This time of year can be full of road rage triggers – hot weather; busy roads; driving to work when everyone else seems to be out driving for pleasure; trying to drive for pleasure while arguing with your partner or your children. If you’re prone what can you do to avoid road-rage?
Our cars can feel like our own personal bubbles of safety when we’re out on the road. That can have effects on our emotional behaviour as well as our driving. We lose our temper and vent our frustrations at other drivers and road users
Here are nine tips to help you avoid or minimise your road-rage
1 – Plan better – Find yourself getting angry because the driver in front has stopped at the lights when you think you could have both got through, and you’re running late? Try leaving earlier or giving a more realistic arrival time. And if the delay arises on the way use your hands-free, or ask a passenger, to let the people at your destination know.
2 – Don’t bring things into the car that don’t belong there – That doesn’t mean physical items, it means thoughts and experiences. Had a row with your partner? Been frustrated at work? Even if it’s legitimate to be upset it isn’t to let it affect your driving. Use the RAIN method to calm down before you get behind the wheel.
3 – Remember you’re not anonymous – People think they’re anonymous or invisible behind the wheel, and this gives them a degree of latitude to behave badly. Remember that with licence plates and other peoples’ dash-cams you aren’t anonymous or invisible. That room for bad behaviour doesn’t exist.
4 – No loud music – A fan of “Don’t Stop Me Know” by Queen? Great, just remember that the louder and faster the music the more aggressively you’ll drive.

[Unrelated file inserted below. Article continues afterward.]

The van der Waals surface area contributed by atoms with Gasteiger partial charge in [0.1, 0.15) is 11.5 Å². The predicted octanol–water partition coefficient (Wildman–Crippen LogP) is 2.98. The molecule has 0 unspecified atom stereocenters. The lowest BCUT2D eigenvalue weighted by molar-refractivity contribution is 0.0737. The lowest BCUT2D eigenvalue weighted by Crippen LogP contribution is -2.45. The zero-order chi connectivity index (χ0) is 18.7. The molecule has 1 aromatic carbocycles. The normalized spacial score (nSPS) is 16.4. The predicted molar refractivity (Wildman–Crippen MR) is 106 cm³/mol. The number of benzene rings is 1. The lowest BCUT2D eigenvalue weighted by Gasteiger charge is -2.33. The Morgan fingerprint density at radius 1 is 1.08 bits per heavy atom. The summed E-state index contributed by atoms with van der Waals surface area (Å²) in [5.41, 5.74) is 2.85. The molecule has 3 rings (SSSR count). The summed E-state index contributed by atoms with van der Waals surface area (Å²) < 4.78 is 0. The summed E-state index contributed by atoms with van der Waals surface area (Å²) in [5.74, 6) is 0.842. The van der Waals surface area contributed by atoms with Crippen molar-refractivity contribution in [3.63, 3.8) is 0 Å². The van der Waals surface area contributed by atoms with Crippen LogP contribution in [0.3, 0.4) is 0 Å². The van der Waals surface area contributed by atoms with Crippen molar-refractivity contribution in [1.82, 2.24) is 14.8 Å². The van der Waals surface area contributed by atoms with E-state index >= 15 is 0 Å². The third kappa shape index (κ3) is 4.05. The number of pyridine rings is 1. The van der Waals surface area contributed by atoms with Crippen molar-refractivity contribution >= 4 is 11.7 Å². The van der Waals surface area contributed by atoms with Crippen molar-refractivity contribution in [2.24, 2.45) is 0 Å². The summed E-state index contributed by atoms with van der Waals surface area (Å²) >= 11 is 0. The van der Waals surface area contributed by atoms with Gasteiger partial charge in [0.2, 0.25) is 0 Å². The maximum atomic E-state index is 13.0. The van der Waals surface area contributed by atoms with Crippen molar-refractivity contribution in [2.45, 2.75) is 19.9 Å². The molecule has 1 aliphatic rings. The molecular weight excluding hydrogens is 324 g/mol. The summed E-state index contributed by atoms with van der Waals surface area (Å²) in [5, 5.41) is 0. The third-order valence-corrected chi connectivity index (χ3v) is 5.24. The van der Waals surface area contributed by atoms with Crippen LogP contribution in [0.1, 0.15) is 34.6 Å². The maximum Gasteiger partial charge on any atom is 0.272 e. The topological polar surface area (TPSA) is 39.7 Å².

5 – Remember it’s a vehicle not a communication device – Your car is there to get you and your passengers safely from A to B, not to demonstrate your thoughts about other road-users. Beeping the horn, flashing headlights, cutting people up, jamming brakes on are all ways that people can inflame situations or endanger themselves whilst thinking that they’re getting their point across.
6 – Don’t make yourself the police – Better still don’t be the self-appointed traffic-cop, out to police other drivers’ behaviour. Especially when that policing is about your own individual and unwritten rule-book rather than the Highway Code (which it’s probably some time since you read anyway).
7 – Remember anger is addictive- Anger lights up our dopamine receptors, but like all behaviour like that it requires slightly more each anger each time to get the same hit. And if your attitude is “Bottling up anger is bad for you” then remember that you shouldn’t even be brewing it up in the first place.
8 – Count to ten – Count to ten before making any response. If you still feel the need then count to ten again, and then again if necessary. In extreme situations pull over to the side of the road or off the road completely and regain your mental equilibrium.
9 – Get help – If road rage isn’t the only place in your life that you easily demonstrate, or have to work on supressing, your anger then think about getting help. Learning to respond differently to situations could transform your life and relationships.
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